City Paper is not for tourists
WaPo‘s Steven Goff called it “one of the worst gaffes in World Cup play in recent memory.” The British press was far less kind. “Hand of Clod,” read the headline in London’s News of the World. And the Sun: “Curses! New keeper cock-up as Green gifts Yanks a point.” We’re speaking, of course, about England goalkeeper Robert Green mishandling of American Clint Dempsey‘s seemingly innocuous shot from 25 yards out, granting the U.S. a 1-1 tie with the heavily favored Brits on Saturday.
Green is just lucky he doesn’t play for Colombia. You’ll recall what happened the last time an opposing team’s blunder resulted in a U.S. goal in World Cup play. After deflecting the ball into his own net against the Americans in 1994, Colombian defender Andres Escobar was subsequently shot dead, allegedly by drug lords who sustained heavy gambling losses as a result of Colombia losing that game, 2-1.
Hundreds turned out in Dupont Circle to watch Saturday’s hugely hyped match on two big screens erected outside in the park, despite temperatures exceeding 90 degrees. WTOP’s Kathy Stewart described the scene as “a crush of patriotic people, from time to time breaking out in chants of ‘U.S.A.'” WaPo has video of the fustercluck. “I feel like I’m in a different country,” one Capitol Hill intern quipped to the Post. Indeed, a British fan felt right at home: “I got drinks thrown at me.”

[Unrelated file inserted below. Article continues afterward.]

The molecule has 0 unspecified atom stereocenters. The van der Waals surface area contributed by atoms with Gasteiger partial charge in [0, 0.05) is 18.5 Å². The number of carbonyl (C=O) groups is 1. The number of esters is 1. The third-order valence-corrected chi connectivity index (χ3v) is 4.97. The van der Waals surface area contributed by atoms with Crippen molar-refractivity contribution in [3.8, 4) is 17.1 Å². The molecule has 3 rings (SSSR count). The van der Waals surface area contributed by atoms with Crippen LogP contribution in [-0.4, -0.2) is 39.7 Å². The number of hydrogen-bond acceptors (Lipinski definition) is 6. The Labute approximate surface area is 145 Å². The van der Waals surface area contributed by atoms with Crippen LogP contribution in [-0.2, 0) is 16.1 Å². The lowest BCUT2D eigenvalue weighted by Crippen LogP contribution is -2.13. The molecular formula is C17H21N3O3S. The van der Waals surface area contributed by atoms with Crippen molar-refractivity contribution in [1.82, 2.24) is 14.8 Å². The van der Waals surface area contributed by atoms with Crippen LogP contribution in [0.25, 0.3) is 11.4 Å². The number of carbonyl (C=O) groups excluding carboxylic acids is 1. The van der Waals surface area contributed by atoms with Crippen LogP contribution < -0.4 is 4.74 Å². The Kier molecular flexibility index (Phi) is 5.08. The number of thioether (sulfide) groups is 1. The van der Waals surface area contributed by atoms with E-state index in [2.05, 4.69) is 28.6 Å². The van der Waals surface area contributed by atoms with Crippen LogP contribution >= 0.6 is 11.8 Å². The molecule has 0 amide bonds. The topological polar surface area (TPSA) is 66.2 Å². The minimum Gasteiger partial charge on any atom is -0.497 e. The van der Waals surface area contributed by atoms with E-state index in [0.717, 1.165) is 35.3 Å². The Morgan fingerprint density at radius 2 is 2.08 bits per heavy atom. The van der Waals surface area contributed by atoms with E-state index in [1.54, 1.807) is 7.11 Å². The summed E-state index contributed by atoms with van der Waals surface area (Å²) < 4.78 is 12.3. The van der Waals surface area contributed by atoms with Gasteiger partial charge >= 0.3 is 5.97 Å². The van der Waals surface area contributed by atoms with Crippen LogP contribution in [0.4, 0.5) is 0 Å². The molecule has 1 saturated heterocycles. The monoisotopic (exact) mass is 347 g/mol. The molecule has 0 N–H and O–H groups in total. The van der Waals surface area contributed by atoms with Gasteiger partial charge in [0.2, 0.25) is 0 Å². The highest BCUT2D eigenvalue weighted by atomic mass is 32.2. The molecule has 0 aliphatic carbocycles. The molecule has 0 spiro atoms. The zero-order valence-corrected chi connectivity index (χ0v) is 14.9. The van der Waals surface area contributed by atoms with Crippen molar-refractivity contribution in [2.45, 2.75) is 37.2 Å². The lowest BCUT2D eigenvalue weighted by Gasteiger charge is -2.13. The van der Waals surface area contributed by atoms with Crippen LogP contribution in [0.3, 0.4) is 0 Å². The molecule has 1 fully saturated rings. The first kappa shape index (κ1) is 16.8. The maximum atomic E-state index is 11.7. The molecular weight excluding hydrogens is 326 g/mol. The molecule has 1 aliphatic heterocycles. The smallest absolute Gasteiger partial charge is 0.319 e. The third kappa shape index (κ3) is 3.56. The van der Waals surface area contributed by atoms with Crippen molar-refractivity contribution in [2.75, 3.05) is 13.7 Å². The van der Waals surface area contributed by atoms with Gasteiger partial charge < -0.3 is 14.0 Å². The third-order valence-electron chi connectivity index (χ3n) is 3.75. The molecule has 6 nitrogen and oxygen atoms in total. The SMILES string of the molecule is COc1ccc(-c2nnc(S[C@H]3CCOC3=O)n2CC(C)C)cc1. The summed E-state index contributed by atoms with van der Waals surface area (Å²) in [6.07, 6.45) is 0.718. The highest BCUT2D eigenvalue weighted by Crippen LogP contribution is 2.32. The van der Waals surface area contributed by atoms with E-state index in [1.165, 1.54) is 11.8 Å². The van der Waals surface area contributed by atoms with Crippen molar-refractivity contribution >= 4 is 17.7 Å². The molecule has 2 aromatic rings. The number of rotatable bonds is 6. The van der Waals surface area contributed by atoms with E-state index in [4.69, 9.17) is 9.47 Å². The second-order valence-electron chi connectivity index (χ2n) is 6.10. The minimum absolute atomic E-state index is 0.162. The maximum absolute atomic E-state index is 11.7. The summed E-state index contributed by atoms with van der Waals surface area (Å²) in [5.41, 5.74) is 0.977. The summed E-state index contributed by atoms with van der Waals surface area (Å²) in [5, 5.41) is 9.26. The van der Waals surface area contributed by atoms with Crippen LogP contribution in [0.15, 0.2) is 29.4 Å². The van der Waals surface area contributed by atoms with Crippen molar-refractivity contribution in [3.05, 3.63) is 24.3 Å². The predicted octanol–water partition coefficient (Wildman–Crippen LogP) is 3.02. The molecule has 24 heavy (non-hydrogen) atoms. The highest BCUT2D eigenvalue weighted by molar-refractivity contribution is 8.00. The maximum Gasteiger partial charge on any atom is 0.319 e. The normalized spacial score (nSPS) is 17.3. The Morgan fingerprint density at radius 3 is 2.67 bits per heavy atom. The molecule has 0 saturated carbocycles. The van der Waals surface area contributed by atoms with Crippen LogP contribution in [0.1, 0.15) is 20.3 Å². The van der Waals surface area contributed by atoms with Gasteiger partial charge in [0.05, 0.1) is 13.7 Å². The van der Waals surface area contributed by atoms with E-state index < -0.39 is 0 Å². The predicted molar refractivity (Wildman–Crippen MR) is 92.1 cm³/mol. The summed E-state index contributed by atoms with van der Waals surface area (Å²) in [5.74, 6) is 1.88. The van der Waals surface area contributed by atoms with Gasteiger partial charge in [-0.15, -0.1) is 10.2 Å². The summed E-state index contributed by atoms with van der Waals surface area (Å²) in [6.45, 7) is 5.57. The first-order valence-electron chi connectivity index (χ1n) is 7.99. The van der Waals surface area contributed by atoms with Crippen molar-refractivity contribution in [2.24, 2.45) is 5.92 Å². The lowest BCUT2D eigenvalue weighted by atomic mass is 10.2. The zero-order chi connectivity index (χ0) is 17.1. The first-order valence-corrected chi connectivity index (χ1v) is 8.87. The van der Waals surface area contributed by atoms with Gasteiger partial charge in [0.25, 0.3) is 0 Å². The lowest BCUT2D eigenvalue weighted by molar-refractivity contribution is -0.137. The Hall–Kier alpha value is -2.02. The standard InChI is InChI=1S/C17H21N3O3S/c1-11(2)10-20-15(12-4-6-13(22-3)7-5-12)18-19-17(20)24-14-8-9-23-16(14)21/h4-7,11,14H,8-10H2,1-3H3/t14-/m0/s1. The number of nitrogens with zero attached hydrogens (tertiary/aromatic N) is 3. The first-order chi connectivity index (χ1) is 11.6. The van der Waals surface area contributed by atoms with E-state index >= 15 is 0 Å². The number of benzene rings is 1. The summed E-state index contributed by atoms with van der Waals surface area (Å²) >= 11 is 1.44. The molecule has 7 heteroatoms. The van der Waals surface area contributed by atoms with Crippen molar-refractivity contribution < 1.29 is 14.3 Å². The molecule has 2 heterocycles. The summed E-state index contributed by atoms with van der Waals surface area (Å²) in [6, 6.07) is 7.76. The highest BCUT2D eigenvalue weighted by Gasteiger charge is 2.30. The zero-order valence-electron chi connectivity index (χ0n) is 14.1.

At Bushwaller’s in downtown Frederick, Md., U.S. fan Cory Matheny waxed philosophical to the Frederick News-Post about the tourney:
Seeing nations pitted against each other on a level playing field, away from the realm of overt politics, allows soccer fans to be “unapologetically nationalistic, without feeling guilty,” Matheny said.
In the Sunday Post, David J. Rothkopf touches on all the international subplots adding drama to the proceedings on the pitch:
This year, both Koreas will play, even as their armies stand at the brink of war. Honduras is fresh off a constitutional crisis. Mexico is battling to maintain control in the face of drug violence. Ivory Coast has been split by strife for more than a decade (although it is now united in despair over national hero Didier Drogba’s fractured elbow). And old tensions — some dating to wars centuries ago — still fester among several teams: between Japan and the Koreas; between the Dutch and the Germans; and between Argentina and take your pick of Chile, England and Brazil.
In other news: Mayor Adrian Fenty keeps getting booed. Organizers of the weekend’s Capital Pride festival are expecting an ever bigger party next year. And, a Rehoboth Beach ice maker debuts his “booger” flavor, “a green-colored cake batter ice cream swirled with green-hued caramel and Lucky Charms marshmallow bits.” Ick.
Another hot and humid day today after the hottest, stickiest Sunday since August. Get used to it. Highs have reached 90 or above on six of the first 13 days of June.